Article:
Caroline Blakeman decided Tuesday to quit paying the family’s medical insurance bills and just hope everyone stays healthy.
Blakeman made that gamble after learning Blue Cross wants to charge $438 every two months to protect her family against expensive health care costs.
“I’m not going to pay them anything,” said the Colville woman, a married mother of two who works part-time at a bank.
Blakeman said the 27 percent increase in insurance costs would slash too deep into the family’s food budget.
The Blakemans are one of thousands of Inland Northwest families facing up to 30 percent hikes in health insurance bills next year.
As companies increasingly curb costs by limiting health insurance coverage, more part-time and even full-time workers are forced to find their own policies.
There are now more than 400,000 people in Washington who buy their own health insurance coverage.
Meanwhile, insurance companies are trying to raise rates and, in some cases, eliminate these individual policies.
A spokesman for state Insurance Commissioner Deborah Senn called the situation a crisis. Belle Taylor-McGhee said Senn is determined to protect individual policy owners.
She said an administrative law judge should decide this week whether Blue Cross can raise its individual policy holder rates by an average of 19 percent.
A judge also is reviewing a plan by Medical Service Corporation, Eastern Washington’s biggest health insurer, to terminate coverage to thousands of individual policy holders.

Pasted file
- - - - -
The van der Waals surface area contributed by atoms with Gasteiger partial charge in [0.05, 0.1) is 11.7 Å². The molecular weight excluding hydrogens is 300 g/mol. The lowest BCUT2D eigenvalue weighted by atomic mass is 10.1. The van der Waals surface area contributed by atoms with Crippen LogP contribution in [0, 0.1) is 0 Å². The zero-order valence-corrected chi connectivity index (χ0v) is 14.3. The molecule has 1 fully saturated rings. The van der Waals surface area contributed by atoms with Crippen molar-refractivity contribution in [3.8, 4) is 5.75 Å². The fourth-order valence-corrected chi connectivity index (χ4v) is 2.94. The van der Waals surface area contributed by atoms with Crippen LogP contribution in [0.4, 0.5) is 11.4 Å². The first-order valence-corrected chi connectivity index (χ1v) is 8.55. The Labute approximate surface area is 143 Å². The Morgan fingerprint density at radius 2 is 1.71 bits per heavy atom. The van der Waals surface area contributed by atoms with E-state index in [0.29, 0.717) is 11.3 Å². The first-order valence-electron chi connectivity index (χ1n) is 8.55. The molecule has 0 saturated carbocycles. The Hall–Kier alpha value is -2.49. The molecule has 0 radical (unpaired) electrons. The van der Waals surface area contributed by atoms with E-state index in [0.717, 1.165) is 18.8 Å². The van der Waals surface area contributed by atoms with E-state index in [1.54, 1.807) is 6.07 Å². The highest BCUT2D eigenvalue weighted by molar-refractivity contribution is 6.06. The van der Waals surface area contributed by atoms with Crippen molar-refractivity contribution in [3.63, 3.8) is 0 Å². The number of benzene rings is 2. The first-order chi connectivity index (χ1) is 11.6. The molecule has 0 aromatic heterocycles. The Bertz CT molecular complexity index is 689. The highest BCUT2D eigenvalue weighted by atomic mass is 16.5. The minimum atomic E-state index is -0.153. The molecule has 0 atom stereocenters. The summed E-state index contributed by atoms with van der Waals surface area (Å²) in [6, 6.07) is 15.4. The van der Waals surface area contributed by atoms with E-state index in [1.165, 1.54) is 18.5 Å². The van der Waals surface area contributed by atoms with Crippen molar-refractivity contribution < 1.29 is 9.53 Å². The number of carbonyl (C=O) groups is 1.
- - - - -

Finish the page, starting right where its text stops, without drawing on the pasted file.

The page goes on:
Insurance companies say they are losing big money on individual policy holders - in part because the state requires them to accept clients with expensive pre-existing health problems.
McGhee said Senn questions the accuracy of the companies’ figures.
“She isn’t saying they’re not losing money” on individual policy holders, McGhee said, but indicated Senn believes the loss figures might be exaggerated.
Blue Cross of Washington and Alaska claims it lost $10 million in the first six months of 1995. MSC estimates it will lose about $6 million this year.
A spokeswoman for Medical Service Corporation said she could not comment on the conflict with the state while it is under legal review. Efforts to elicit comments from Blue Cross officials were unsuccessful.
Caroline Blakeman said she’s caught in a strange predicament. She and her husband, who works at a hardware store, earn too much money to qualify for the state’s Basic Health Plan, which could provide far more comprehensive medical coverage at about half the cost.
The state plan is offered to people who can’t afford insurance but don’t qualify for Medicaid.
“If I quit my job at the bank then we could get” the state plan, she said. “But I don’t want to become a burden on the state.”